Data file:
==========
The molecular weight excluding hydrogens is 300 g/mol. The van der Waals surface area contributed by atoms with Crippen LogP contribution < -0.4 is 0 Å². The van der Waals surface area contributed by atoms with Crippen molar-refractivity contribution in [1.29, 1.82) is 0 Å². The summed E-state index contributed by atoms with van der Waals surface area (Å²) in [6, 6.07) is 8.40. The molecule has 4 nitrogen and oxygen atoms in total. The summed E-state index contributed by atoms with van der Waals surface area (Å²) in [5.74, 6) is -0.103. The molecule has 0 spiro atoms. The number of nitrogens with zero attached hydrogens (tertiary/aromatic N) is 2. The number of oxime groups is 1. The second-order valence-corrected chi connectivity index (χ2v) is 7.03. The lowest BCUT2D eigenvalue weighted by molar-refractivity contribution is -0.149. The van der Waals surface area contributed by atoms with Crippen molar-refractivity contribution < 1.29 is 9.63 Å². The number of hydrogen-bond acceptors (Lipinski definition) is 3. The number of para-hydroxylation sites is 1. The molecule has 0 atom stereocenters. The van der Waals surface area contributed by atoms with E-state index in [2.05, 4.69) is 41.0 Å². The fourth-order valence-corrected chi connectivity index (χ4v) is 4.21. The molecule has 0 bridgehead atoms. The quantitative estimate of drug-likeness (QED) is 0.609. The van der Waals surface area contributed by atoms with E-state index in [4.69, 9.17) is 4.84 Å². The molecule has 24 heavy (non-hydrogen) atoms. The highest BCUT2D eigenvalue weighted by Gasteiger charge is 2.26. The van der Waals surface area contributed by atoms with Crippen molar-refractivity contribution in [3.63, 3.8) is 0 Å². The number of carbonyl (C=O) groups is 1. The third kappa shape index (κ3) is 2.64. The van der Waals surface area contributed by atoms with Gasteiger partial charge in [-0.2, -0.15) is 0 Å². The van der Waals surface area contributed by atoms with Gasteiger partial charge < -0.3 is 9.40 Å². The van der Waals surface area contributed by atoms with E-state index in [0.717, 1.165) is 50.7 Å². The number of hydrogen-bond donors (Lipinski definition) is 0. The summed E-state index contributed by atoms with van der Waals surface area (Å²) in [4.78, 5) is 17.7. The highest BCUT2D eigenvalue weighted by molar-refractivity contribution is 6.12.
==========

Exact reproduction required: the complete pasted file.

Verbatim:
The molecular weight excluding hydrogens is 300 g/mol. The van der Waals surface area contributed by atoms with Crippen LogP contribution < -0.4 is 0 Å². The van der Waals surface area contributed by atoms with Crippen molar-refractivity contribution in [1.29, 1.82) is 0 Å². The summed E-state index contributed by atoms with van der Waals surface area (Å²) in [6, 6.07) is 8.40. The molecule has 4 nitrogen and oxygen atoms in total. The summed E-state index contributed by atoms with van der Waals surface area (Å²) in [5.74, 6) is -0.103. The molecule has 0 spiro atoms. The number of nitrogens with zero attached hydrogens (tertiary/aromatic N) is 2. The number of oxime groups is 1. The second-order valence-corrected chi connectivity index (χ2v) is 7.03. The lowest BCUT2D eigenvalue weighted by molar-refractivity contribution is -0.149. The van der Waals surface area contributed by atoms with Crippen molar-refractivity contribution < 1.29 is 9.63 Å². The number of hydrogen-bond acceptors (Lipinski definition) is 3. The number of para-hydroxylation sites is 1. The molecule has 0 atom stereocenters. The van der Waals surface area contributed by atoms with E-state index in [2.05, 4.69) is 41.0 Å². The fourth-order valence-corrected chi connectivity index (χ4v) is 4.21. The molecule has 0 bridgehead atoms. The quantitative estimate of drug-likeness (QED) is 0.609. The van der Waals surface area contributed by atoms with E-state index in [4.69, 9.17) is 4.84 Å². The molecule has 24 heavy (non-hydrogen) atoms. The highest BCUT2D eigenvalue weighted by Gasteiger charge is 2.26. The van der Waals surface area contributed by atoms with Crippen molar-refractivity contribution in [3.63, 3.8) is 0 Å². The number of carbonyl (C=O) groups is 1. The third kappa shape index (κ3) is 2.64. The van der Waals surface area contributed by atoms with Gasteiger partial charge in [-0.2, -0.15) is 0 Å². The van der Waals surface area contributed by atoms with Gasteiger partial charge < -0.3 is 9.40 Å². The van der Waals surface area contributed by atoms with E-state index in [0.717, 1.165) is 50.7 Å². The number of hydrogen-bond donors (Lipinski definition) is 0. The summed E-state index contributed by atoms with van der Waals surface area (Å²) in [4.78, 5) is 17.7. The highest BCUT2D eigenvalue weighted by molar-refractivity contribution is 6.12.